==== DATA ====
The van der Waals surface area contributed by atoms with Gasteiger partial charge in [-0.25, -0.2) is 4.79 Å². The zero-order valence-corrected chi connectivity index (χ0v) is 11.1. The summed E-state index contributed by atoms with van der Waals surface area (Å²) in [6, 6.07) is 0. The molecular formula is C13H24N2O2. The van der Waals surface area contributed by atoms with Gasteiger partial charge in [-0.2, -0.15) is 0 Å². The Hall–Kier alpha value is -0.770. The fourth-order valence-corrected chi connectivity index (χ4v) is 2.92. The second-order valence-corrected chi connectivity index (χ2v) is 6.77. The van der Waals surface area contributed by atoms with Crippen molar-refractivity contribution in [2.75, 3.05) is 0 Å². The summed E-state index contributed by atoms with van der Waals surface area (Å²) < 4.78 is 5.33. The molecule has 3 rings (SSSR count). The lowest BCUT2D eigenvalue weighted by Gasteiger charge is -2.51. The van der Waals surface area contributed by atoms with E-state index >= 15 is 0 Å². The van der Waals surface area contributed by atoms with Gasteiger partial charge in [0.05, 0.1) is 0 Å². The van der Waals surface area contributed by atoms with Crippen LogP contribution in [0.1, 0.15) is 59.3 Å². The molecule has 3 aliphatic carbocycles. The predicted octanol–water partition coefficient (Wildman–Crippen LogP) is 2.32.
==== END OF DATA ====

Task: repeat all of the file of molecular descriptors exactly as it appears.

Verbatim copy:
The van der Waals surface area contributed by atoms with Gasteiger partial charge in [-0.25, -0.2) is 4.79 Å². The zero-order valence-corrected chi connectivity index (χ0v) is 11.1. The summed E-state index contributed by atoms with van der Waals surface area (Å²) in [6, 6.07) is 0. The molecular formula is C13H24N2O2. The van der Waals surface area contributed by atoms with Gasteiger partial charge in [-0.2, -0.15) is 0 Å². The Hall–Kier alpha value is -0.770. The fourth-order valence-corrected chi connectivity index (χ4v) is 2.92. The second-order valence-corrected chi connectivity index (χ2v) is 6.77. The van der Waals surface area contributed by atoms with Crippen molar-refractivity contribution in [2.75, 3.05) is 0 Å². The summed E-state index contributed by atoms with van der Waals surface area (Å²) < 4.78 is 5.33. The molecule has 3 rings (SSSR count). The lowest BCUT2D eigenvalue weighted by Gasteiger charge is -2.51. The van der Waals surface area contributed by atoms with E-state index >= 15 is 0 Å². The van der Waals surface area contributed by atoms with Gasteiger partial charge in [0.05, 0.1) is 0 Å². The van der Waals surface area contributed by atoms with Crippen LogP contribution in [0.1, 0.15) is 59.3 Å². The molecule has 3 aliphatic carbocycles. The predicted octanol–water partition coefficient (Wildman–Crippen LogP) is 2.32.